However, the institute’s operating loss stayed just within the budgeted £1.5m deficit approved by council. And as a result of a £16.1m profit on the sale of its ABG Professional Information arm, the institute was able to report an overall net profit of £14.9m.
Subscriptions and fees rose by some 5%, partly due to a rise in membership numbers. But the operating profit suffered from a £1.2m loss on equities and from the ‘increasing cost of regulation’.
The institute’s Joint Disciplinary Scheme spent more money than expected for a second year in a row. The JDS handled three new cases this year, instead of the ‘one or two’ for which it had budgeted.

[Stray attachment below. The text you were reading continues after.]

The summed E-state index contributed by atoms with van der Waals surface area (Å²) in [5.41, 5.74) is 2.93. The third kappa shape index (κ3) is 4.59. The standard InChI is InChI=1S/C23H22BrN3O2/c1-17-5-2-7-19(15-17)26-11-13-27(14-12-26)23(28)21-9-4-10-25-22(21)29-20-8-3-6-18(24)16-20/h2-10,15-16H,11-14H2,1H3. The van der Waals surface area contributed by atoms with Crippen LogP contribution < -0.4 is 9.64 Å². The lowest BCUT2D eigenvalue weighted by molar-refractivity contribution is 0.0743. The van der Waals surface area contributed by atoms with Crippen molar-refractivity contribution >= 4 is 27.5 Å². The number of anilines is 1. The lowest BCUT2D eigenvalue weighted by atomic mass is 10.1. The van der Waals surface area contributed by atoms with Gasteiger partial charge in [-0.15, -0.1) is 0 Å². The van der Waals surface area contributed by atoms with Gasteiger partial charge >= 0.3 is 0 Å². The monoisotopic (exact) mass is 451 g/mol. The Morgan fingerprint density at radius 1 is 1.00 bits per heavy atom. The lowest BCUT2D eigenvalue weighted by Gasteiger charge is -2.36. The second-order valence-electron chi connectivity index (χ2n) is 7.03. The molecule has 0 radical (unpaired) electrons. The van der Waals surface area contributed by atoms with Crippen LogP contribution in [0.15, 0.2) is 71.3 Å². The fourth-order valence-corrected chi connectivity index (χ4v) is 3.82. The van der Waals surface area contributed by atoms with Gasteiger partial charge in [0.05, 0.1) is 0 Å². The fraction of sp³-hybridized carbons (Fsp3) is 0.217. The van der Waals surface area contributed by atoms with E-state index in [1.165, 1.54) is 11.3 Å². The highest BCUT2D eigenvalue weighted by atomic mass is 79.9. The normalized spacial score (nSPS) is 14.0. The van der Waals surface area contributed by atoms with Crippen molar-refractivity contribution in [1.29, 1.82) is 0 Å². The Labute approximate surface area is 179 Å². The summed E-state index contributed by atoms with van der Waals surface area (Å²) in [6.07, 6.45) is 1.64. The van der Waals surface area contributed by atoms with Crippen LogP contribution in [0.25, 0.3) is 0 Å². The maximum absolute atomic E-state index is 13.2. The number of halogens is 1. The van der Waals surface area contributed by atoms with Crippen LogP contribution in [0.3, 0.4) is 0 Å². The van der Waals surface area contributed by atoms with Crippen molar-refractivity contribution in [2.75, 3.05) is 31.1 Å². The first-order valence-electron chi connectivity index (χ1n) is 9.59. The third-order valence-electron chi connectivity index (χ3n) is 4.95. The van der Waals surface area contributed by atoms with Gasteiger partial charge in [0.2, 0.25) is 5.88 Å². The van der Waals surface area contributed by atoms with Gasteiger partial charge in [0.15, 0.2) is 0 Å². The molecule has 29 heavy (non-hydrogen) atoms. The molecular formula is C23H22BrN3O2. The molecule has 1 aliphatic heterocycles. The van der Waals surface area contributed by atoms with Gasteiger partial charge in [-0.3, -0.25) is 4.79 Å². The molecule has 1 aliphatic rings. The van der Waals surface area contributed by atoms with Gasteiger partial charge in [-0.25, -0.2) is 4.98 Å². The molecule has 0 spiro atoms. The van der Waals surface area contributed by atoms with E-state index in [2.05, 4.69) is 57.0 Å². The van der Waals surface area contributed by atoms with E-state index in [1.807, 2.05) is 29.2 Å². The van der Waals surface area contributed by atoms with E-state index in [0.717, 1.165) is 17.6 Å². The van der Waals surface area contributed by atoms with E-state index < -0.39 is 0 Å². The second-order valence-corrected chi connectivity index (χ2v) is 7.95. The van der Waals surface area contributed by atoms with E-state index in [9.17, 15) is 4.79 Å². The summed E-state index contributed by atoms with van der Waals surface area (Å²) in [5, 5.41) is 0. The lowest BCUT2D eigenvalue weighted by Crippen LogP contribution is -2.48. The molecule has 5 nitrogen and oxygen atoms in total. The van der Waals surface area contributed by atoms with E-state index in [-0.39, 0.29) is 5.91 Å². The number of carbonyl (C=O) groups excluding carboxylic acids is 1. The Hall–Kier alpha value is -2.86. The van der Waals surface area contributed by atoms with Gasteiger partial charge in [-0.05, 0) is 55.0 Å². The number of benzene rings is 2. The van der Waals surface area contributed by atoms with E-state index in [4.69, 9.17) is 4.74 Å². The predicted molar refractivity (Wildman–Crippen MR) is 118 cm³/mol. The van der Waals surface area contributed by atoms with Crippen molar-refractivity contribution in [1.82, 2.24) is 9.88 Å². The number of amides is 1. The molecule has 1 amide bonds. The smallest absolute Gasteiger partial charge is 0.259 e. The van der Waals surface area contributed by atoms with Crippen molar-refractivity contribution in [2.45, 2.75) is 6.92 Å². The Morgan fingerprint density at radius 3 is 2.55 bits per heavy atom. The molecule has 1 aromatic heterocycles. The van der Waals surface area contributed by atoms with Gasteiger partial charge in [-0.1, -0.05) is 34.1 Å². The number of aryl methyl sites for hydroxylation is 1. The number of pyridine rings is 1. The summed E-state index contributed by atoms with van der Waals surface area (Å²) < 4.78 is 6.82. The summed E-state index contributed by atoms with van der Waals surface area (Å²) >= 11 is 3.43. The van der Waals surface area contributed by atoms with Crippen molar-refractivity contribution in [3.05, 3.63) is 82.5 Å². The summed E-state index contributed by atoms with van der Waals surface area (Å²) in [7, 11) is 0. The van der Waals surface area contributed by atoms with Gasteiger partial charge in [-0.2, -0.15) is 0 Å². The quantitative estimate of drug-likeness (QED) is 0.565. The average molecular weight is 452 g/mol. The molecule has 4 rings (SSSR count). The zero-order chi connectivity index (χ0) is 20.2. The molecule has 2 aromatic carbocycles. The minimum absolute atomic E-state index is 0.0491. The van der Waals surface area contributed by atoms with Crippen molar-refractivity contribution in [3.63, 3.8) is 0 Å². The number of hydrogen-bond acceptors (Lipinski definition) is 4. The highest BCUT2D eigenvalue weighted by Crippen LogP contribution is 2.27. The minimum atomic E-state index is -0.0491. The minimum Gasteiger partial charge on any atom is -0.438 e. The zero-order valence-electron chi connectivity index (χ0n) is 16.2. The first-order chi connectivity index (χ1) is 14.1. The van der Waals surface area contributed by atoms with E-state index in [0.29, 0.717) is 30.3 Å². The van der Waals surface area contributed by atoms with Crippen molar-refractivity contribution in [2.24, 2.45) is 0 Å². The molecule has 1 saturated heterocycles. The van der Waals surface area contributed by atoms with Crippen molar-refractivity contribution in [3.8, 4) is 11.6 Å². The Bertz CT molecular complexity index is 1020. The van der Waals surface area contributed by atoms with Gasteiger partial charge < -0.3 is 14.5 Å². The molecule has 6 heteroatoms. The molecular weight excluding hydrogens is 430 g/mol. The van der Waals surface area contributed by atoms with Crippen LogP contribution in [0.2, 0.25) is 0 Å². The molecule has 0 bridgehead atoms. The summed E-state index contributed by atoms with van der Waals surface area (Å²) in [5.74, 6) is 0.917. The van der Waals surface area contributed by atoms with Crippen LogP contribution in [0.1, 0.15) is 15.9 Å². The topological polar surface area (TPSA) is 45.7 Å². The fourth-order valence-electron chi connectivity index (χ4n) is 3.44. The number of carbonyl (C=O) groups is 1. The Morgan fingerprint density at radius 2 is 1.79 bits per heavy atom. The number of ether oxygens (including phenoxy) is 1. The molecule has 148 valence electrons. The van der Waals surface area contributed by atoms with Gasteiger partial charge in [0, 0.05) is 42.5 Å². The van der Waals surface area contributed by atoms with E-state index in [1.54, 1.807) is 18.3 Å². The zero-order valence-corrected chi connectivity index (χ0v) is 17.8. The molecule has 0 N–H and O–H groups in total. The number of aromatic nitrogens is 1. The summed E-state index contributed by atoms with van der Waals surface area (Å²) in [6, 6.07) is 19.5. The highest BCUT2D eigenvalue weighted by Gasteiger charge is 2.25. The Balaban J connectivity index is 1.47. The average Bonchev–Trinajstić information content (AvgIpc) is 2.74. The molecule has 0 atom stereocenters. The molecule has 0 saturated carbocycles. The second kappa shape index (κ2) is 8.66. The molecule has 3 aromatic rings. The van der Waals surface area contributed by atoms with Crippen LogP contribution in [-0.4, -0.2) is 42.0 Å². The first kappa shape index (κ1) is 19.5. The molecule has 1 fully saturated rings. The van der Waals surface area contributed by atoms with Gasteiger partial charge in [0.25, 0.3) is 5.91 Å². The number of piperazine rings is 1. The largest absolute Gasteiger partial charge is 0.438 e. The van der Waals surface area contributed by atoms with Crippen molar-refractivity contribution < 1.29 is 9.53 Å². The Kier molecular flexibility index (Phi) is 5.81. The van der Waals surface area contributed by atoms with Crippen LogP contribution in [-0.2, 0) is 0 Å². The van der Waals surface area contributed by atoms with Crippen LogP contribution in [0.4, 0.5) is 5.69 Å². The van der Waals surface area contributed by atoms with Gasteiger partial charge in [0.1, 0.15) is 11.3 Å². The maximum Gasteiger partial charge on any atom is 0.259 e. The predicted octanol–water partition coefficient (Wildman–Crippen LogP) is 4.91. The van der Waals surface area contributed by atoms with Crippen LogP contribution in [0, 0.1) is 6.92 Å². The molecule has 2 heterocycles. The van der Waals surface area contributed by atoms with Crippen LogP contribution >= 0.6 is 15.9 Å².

Fortunately the costs could be offset against the £1.2m it received in fines primarily as a result of the Polly Peck and Barings scandals.
The JDS – to which ICAS also contributes – will transfer to the Financial Reporting Council’s new disciplinary board later this year.
But the ICAEW fears it will continue to foot much of the bill. ‘Members are concerned the costs will shift bank into the profession,’ an ICAEW spokesman said.
UK senior partner Phil Verity has been elected for a second term at Mazars
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Top 25 firm HW Fisher & Co has acquired London firm Rhodes & Rhodes
Top Ten firm RSM has appointed Nick Blundell as its head of corporate tax in Birmingham